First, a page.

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HomeEconomyBlow in Severodnetsk? Ukraine's army will retreat if Russia advances MPNRC
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Blow in Severodnetsk? Ukraine’s army will retreat if Russia advances MPNRC

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A senior Ukrainian official said Friday that Ukraine’s military will withdraw from Severodnetsk to face a brutal Russian attack that is turning the battlefield into rubble.

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The news came soon after the EU made a strong show of support for Ukraine, granted candidate status to the former Soviet republic, although membership is still a long way off.

Capturing Severodonetsk in the Donbass region has become a major target for the Russians as they focus their offensive on eastern Ukraine after being driven out of Kyiv following their February offensive.

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The strategically important industrial center has been the scene of weeks of street fighting as outgoing Ukrainians put up a fierce defence.

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But Sergei Gede, the governor of Lugansk, which includes the city – said the Ukrainian army would have to retreat.

“They’ve got orders to do so,” he said on Telegram.

“It doesn’t make any sense to stay in positions that have been going on for months.”

He said the city was “almost turned to rubble” by the incessant bombings.

“All critical infrastructure has been destroyed. Ninety per cent of the city has been damaged, 80 per cent (houses) will have to be demolished,” he said.

Ukrainians had already been pushed back from much of the city, leaving them only control of the industrial areas.

The capture of Severodonetsk and its twin city Lisichansk would give the Russians control of Lugansk, and would allow them to advance into the wider Donbass.

Lysychansk under fire

Gede said the Russians were now advancing on Lisichansk, which is increasingly facing heavy Russian bombardment.

AFP journalists who went out of town twice on Thursday had to jump out of cars and lay on the ground as Russian forces shelled the city’s main supply road.

He saw black smoke rising on the road ahead, and heard the sound of artillery fire and saw flashes of light, while the trees were downed on the road.

The condition of the people living in the city is getting worse.

Lilia Nesterenko said that there is no gas, water or electricity in their house and that she and her mother were cooking at the campfire. She was cycling on the road, and went out to feed a friend’s pet.

But the 39-year-old was upbeat about the city’s security: “I believe in our Ukrainian military, should they (should be able to) cope).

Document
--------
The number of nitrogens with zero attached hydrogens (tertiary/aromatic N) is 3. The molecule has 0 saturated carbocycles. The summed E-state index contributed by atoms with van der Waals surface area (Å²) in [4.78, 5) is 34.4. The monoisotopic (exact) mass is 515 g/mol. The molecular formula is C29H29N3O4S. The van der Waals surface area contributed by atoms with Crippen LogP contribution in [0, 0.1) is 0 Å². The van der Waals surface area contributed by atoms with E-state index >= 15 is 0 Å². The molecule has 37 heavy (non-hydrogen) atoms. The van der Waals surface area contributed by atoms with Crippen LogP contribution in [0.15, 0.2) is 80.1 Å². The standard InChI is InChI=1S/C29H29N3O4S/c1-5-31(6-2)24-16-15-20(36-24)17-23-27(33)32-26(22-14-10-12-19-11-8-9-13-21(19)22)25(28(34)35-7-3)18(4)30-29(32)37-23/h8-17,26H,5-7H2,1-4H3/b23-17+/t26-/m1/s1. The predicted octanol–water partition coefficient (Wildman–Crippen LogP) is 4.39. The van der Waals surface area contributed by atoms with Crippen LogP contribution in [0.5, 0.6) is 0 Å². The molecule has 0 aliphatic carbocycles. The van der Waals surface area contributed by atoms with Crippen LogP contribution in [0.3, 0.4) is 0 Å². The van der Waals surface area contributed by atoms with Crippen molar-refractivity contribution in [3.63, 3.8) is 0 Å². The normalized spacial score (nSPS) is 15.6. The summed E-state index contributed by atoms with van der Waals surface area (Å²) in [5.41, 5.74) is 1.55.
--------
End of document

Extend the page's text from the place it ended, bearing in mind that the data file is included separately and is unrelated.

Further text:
“He’s already prepared.”

A representative of pro-Russian separatists in Ukraine had earlier told AFP that resistance from Ukrainian forces trying to defend Lisichansk and Severodonetsk was “futile and futile”.

“At the rate at which our troops are leaving, very soon the entire area of ​​the Lugansk People’s Republic will be liberated,” said Andrei Marochko, a spokesman for Lugansk’s Moscow-backed army. Requesting an accelerated weapons delivery with Ukraine, the United States announced that it was sending another $450 million in new weapons, including the Hymer rocket system.

The systems can simultaneously launch multiple precision missiles over an extended range.

‘Historic’ EU decision

At the Brussels summit on Thursday, EU leaders gave candidate status to Ukraine, as well as Moldova.

Ukraine’s President Volodymyr Zelensky described the news as “a unique and historic moment”, adding: “The future of Ukraine lies within the European Union.” French President Emmanuel Macron said the decision by EU leaders sent a “very strong signal” to Russia that Europeans support Ukraine’s pro-Western aspirations.

President Vladimir Putin declared Ukraine part of Moscow’s territory and insisted he was acting because of efforts to bring the country into NATO, the Western coalition that comes with security guarantees.

European powers had distanced themselves from US support for Ukraine’s NATO aspirations prior to the invasion, and EU membership is at least years away.

Ukraine and Moldova will have to go through lengthy talks and the European Union has taken steps that Kyiv will have to take before that, including strengthening the rule of law and fighting corruption.

Western officials have also accused Russia of weaponizing its major exports of grain as well as gas from Ukraine, contributing to global inflation and rising world hunger.

A US official warned of fresh retaliation against Russia at the Group of Seven summit in Germany to be attended by President Joe Biden starting Sunday.

Germany raised an emergency gas plan to its second alert level, just one short of the maximum required for rationing in Europe’s biggest economy, after Russia cut supplies.

“Gas is now a rarity,” German Economy Minister Robert Hebeck told reporters, urging households to cut use.

There is less demand for gas in summer, but shortages can cause heating problems in winter.

A Kremlin spokesman reiterated his claim that the supply cuts were due to maintenance and that essential equipment had not arrived from overseas.

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